Sea to Table
Sustainable, fresh, local seafood is the coastal take on the farm-to-table movement
Stephanie Mutz holds a master’s degree in marine ecology. But unlike most of her peers, Mutz does not spend her days working for nonprofits, conducting research or teaching marine preservation. As California’s only female urchin diver, she spends them underwater, gathering sea urchins, or uni. Not for study, but for food.
A typical day sees her steering her 20-foot aluminum boat anywhere from a few miles to 60 miles offshore, to a secluded reef or one of the Channel Islands, then stretching on a wetsuit, grabbing a rake and bag, and diving overboard. She breathes from a hookah – a five-horsepower Honda engine that feeds her compressed air through a long hose and scuba regulator – and dives 20 to 70 feet below to collect urchins by hand, one at a time. Carefully. Purposefully.
“All urchins are not created equal. Urchins differ depending on what they’re eating. So when I first get down there, I open up a few and get a good representation of the reef. If the few I open look really good, I’ll continue picking. I’ll move down the line and check every once in a while to make sure of the quality,” says Mutz, who grew up in Newport Beach, surfing and free diving for dinner with her dad. She’s comfortable in the kelp forests, among the sea lions and leopard sharks as she hauls in 500 to 1,000 urchins a week, far less than any commercial venture. “I catch less, but I don’t necessarily work less,” says Mutz, with a laugh.
Mutz’s urchins go from her boat directly to customers’ tables. In fact, sometimes there’s not even a table involved – it’s boat to mouth – since Mutz sells her urchins for $5 apiece to customers at the Dory Fleet Market at the Newport Pier every weekend. Alongside her, other Dory Fleet fishermen sell everything from red snapper, lobster and channel cod to sea trout, octopus and white sea bass, all fresh from the sea hunt. Mutz and her Dory brethren also sell to some of the finest restaurants in Orange County and Los Angeles.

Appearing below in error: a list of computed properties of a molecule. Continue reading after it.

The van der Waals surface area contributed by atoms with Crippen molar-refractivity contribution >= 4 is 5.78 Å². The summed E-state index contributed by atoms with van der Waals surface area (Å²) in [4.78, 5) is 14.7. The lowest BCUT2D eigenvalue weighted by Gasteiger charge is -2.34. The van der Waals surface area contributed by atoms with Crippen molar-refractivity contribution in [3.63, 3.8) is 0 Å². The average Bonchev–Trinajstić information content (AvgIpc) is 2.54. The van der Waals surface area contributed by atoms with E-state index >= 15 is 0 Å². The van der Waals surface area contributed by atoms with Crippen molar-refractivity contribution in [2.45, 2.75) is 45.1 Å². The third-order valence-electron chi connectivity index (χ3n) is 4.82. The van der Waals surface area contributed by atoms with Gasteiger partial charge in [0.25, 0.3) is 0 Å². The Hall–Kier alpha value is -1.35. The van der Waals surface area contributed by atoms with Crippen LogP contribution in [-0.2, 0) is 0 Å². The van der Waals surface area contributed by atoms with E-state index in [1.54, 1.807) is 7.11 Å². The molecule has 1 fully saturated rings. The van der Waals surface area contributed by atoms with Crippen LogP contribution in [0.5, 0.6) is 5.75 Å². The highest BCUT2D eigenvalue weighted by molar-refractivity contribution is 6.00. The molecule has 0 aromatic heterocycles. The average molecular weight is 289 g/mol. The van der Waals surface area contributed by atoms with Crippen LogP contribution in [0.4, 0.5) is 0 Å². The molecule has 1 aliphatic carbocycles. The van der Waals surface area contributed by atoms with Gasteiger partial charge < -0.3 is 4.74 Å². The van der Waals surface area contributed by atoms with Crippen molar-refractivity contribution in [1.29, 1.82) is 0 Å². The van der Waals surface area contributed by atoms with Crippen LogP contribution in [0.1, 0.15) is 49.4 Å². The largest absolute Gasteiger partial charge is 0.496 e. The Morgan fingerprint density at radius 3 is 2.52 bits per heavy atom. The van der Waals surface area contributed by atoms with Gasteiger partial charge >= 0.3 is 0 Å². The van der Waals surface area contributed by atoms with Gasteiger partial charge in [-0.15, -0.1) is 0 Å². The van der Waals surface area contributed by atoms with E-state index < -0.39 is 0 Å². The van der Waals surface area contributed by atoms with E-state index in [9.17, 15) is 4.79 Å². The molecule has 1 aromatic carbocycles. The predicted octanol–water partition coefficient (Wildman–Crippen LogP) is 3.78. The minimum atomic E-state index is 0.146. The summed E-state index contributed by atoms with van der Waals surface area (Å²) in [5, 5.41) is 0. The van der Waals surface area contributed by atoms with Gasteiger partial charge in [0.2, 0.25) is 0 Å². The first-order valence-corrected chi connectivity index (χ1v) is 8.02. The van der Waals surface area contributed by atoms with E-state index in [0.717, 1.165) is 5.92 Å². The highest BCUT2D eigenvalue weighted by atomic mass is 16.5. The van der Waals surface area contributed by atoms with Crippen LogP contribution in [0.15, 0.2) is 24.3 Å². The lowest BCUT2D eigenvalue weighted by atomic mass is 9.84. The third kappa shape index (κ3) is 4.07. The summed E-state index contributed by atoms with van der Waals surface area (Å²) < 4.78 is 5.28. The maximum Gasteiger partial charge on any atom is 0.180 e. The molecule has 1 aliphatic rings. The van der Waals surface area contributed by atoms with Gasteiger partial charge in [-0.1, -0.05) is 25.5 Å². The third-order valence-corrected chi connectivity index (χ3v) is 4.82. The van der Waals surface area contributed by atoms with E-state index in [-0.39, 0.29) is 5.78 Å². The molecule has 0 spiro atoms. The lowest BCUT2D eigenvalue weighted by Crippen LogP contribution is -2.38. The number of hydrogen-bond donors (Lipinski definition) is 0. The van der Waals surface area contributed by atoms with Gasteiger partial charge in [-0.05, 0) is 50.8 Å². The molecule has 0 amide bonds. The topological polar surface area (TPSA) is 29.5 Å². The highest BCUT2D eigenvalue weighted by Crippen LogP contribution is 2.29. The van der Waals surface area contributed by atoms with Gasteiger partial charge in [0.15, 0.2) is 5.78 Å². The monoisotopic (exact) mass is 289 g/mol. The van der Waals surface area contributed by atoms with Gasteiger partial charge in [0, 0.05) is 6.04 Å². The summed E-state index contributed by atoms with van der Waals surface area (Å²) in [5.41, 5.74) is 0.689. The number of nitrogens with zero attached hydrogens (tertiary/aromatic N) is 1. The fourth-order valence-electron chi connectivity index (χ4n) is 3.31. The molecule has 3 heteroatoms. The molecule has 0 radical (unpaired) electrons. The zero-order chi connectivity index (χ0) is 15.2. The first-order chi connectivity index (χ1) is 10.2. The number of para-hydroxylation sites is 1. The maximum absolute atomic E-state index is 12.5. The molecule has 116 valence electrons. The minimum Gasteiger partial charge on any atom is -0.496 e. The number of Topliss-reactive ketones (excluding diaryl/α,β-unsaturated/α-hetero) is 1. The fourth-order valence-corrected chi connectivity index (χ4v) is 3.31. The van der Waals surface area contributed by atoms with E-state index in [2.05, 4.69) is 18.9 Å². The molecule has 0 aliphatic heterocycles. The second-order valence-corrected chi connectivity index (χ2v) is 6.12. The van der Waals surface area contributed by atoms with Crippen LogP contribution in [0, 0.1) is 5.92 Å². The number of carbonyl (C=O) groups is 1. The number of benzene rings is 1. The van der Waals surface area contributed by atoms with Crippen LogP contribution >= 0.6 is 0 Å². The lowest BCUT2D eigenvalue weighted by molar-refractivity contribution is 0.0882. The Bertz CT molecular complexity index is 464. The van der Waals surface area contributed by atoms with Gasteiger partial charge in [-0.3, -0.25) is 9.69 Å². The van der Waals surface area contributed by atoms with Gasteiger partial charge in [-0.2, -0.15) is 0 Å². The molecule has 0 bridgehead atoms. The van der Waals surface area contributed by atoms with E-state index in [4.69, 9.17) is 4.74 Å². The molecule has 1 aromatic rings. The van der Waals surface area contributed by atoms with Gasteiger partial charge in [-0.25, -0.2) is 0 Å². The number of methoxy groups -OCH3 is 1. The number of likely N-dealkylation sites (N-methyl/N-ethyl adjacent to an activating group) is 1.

Like the farm-to-table trend that started years ago as a backlash to Big Ag’s dependence on non-organic farming methods, mass food production and long-distance transportation, the Dory Fleet’s sea-to-table approach relies on customers and chefs wanting to know exactly where and how their fish was obtained.
“They’re waking up to the reality of processed foods and also starting to think about where their food comes from, and from how far away,” says Orange County Register food critic Brad A. Johnson.
He said some local restaurants are at the forefront of the sea-to-table concept. In Orange County, Bluewater Grill is a great follower of the sea-to-table concept. L.A.’s Providence has, he says, taken the concept further than anyone on the West Coast.
Still, while visiting the local farmers market is now routine for growing numbers, and restaurants proudly list the pedigrees of their ingredients on their menus, when it comes to sea-to-table dining, things aren’t as easy.
For starters, it’s seafood, which means it’s in the sea, a place that man wasn’t exactly designed to navigate easily. So pulling out urchins or finding and catching wild snapper is a lot harder than pulling up a carrot or raising a cow (apologies to hardworking farmers). And like organic, responsible farming, it’s harder if you want to fish sustainably.
Mutz knows she could probably get more urchins faster using a less selective approach and make more money by selling to large distributors. But she says that would be shortsighted, as a biologist, a businessperson and a fisherman.
“In the Dory Fleet we catch what we need and we leave the rest out there until we need it next. We make sure our product is being utilized and not wasted. If that resource is gone, we’re out of a job,” says Mutz.
When Mutz speaks about these issues, her voice is charged with the energy of someone who was once deep into fishery politics. And she was. But, she says, during grad school she needed money and got work as a deckhand on an urchin boat. Soon, she found she preferred fishing to politics. “I fished more and went to less meetings,” she says. She also realized she was the change she wanted to see. Bringing the farm-to-table model to the sea necessarily means more sustainable fishing practices.